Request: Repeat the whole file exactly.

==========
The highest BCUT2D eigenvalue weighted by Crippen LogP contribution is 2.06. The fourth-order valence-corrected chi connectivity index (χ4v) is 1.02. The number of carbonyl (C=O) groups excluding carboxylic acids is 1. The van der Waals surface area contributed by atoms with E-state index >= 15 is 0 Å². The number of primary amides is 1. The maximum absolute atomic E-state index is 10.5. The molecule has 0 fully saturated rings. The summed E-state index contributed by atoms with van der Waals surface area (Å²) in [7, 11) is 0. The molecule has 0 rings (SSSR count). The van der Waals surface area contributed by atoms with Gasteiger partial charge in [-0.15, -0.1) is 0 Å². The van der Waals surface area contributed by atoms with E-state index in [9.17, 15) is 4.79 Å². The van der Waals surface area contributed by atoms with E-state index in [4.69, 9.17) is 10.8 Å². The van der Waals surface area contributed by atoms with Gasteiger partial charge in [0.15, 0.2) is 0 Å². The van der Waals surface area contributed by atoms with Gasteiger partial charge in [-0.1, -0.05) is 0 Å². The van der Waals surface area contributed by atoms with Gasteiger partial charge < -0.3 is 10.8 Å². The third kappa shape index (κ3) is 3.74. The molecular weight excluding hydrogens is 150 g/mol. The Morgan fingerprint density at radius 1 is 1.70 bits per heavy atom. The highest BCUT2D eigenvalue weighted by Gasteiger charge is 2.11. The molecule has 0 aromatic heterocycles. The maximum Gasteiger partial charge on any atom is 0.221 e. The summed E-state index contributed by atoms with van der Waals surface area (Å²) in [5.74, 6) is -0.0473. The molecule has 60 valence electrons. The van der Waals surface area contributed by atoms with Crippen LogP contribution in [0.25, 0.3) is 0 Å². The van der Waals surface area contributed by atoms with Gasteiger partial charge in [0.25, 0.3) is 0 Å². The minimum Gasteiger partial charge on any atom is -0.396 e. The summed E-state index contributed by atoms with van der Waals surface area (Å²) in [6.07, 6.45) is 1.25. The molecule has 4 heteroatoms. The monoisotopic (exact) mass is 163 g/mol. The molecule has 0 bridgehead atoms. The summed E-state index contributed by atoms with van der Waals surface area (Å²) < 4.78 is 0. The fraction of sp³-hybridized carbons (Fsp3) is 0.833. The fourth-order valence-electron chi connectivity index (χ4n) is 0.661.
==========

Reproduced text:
The highest BCUT2D eigenvalue weighted by Crippen LogP contribution is 2.06. The fourth-order valence-corrected chi connectivity index (χ4v) is 1.02. The number of carbonyl (C=O) groups excluding carboxylic acids is 1. The van der Waals surface area contributed by atoms with E-state index >= 15 is 0 Å². The number of primary amides is 1. The maximum absolute atomic E-state index is 10.5. The molecule has 0 fully saturated rings. The summed E-state index contributed by atoms with van der Waals surface area (Å²) in [7, 11) is 0. The molecule has 0 rings (SSSR count). The van der Waals surface area contributed by atoms with Gasteiger partial charge in [-0.15, -0.1) is 0 Å². The van der Waals surface area contributed by atoms with E-state index in [9.17, 15) is 4.79 Å². The van der Waals surface area contributed by atoms with E-state index in [4.69, 9.17) is 10.8 Å². The van der Waals surface area contributed by atoms with Gasteiger partial charge in [0.15, 0.2) is 0 Å². The van der Waals surface area contributed by atoms with Gasteiger partial charge in [-0.1, -0.05) is 0 Å². The van der Waals surface area contributed by atoms with Gasteiger partial charge < -0.3 is 10.8 Å². The third kappa shape index (κ3) is 3.74. The molecular weight excluding hydrogens is 150 g/mol. The Morgan fingerprint density at radius 1 is 1.70 bits per heavy atom. The highest BCUT2D eigenvalue weighted by Gasteiger charge is 2.11. The molecule has 0 aromatic heterocycles. The maximum Gasteiger partial charge on any atom is 0.221 e. The summed E-state index contributed by atoms with van der Waals surface area (Å²) in [5.74, 6) is -0.0473. The molecule has 60 valence electrons. The van der Waals surface area contributed by atoms with Crippen LogP contribution in [0.25, 0.3) is 0 Å². The van der Waals surface area contributed by atoms with Gasteiger partial charge in [0.25, 0.3) is 0 Å². The minimum Gasteiger partial charge on any atom is -0.396 e. The summed E-state index contributed by atoms with van der Waals surface area (Å²) in [6.07, 6.45) is 1.25. The molecule has 4 heteroatoms. The monoisotopic (exact) mass is 163 g/mol. The molecule has 0 bridgehead atoms. The summed E-state index contributed by atoms with van der Waals surface area (Å²) < 4.78 is 0. The fraction of sp³-hybridized carbons (Fsp3) is 0.833. The fourth-order valence-electron chi connectivity index (χ4n) is 0.661.